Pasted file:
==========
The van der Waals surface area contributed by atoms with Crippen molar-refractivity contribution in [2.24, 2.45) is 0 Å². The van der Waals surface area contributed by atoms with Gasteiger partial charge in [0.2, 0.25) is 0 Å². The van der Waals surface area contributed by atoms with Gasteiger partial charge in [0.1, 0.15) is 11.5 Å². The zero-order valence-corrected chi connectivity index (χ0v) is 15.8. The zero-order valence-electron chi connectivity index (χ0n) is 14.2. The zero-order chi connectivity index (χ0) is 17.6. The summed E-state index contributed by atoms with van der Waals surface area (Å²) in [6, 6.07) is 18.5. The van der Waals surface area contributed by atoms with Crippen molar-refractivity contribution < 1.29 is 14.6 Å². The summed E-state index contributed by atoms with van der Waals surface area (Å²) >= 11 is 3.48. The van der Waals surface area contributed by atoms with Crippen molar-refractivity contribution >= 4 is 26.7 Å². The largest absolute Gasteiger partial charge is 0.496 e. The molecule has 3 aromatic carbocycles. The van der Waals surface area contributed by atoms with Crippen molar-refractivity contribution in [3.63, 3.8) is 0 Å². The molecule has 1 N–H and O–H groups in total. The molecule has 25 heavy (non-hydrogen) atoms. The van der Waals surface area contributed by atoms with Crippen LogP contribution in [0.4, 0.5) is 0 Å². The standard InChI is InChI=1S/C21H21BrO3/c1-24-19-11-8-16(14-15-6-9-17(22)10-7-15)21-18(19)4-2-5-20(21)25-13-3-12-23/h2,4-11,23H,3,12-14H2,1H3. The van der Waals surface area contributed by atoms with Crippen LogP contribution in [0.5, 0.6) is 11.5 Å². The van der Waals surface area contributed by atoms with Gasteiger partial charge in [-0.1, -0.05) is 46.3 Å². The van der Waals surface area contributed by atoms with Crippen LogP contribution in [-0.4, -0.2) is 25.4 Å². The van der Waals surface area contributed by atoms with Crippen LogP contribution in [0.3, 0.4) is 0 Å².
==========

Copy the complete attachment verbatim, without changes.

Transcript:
The van der Waals surface area contributed by atoms with Crippen molar-refractivity contribution in [2.24, 2.45) is 0 Å². The van der Waals surface area contributed by atoms with Gasteiger partial charge in [0.2, 0.25) is 0 Å². The van der Waals surface area contributed by atoms with Gasteiger partial charge in [0.1, 0.15) is 11.5 Å². The zero-order valence-corrected chi connectivity index (χ0v) is 15.8. The zero-order valence-electron chi connectivity index (χ0n) is 14.2. The zero-order chi connectivity index (χ0) is 17.6. The summed E-state index contributed by atoms with van der Waals surface area (Å²) in [6, 6.07) is 18.5. The van der Waals surface area contributed by atoms with Crippen molar-refractivity contribution < 1.29 is 14.6 Å². The summed E-state index contributed by atoms with van der Waals surface area (Å²) >= 11 is 3.48. The van der Waals surface area contributed by atoms with Crippen molar-refractivity contribution >= 4 is 26.7 Å². The largest absolute Gasteiger partial charge is 0.496 e. The molecule has 3 aromatic carbocycles. The van der Waals surface area contributed by atoms with Crippen molar-refractivity contribution in [3.63, 3.8) is 0 Å². The molecule has 1 N–H and O–H groups in total. The molecule has 25 heavy (non-hydrogen) atoms. The van der Waals surface area contributed by atoms with Crippen LogP contribution in [0.4, 0.5) is 0 Å². The standard InChI is InChI=1S/C21H21BrO3/c1-24-19-11-8-16(14-15-6-9-17(22)10-7-15)21-18(19)4-2-5-20(21)25-13-3-12-23/h2,4-11,23H,3,12-14H2,1H3. The van der Waals surface area contributed by atoms with Crippen LogP contribution in [0.5, 0.6) is 11.5 Å². The van der Waals surface area contributed by atoms with Gasteiger partial charge in [-0.1, -0.05) is 46.3 Å². The van der Waals surface area contributed by atoms with Crippen LogP contribution in [-0.4, -0.2) is 25.4 Å². The van der Waals surface area contributed by atoms with Crippen LogP contribution in [0.3, 0.4) is 0 Å².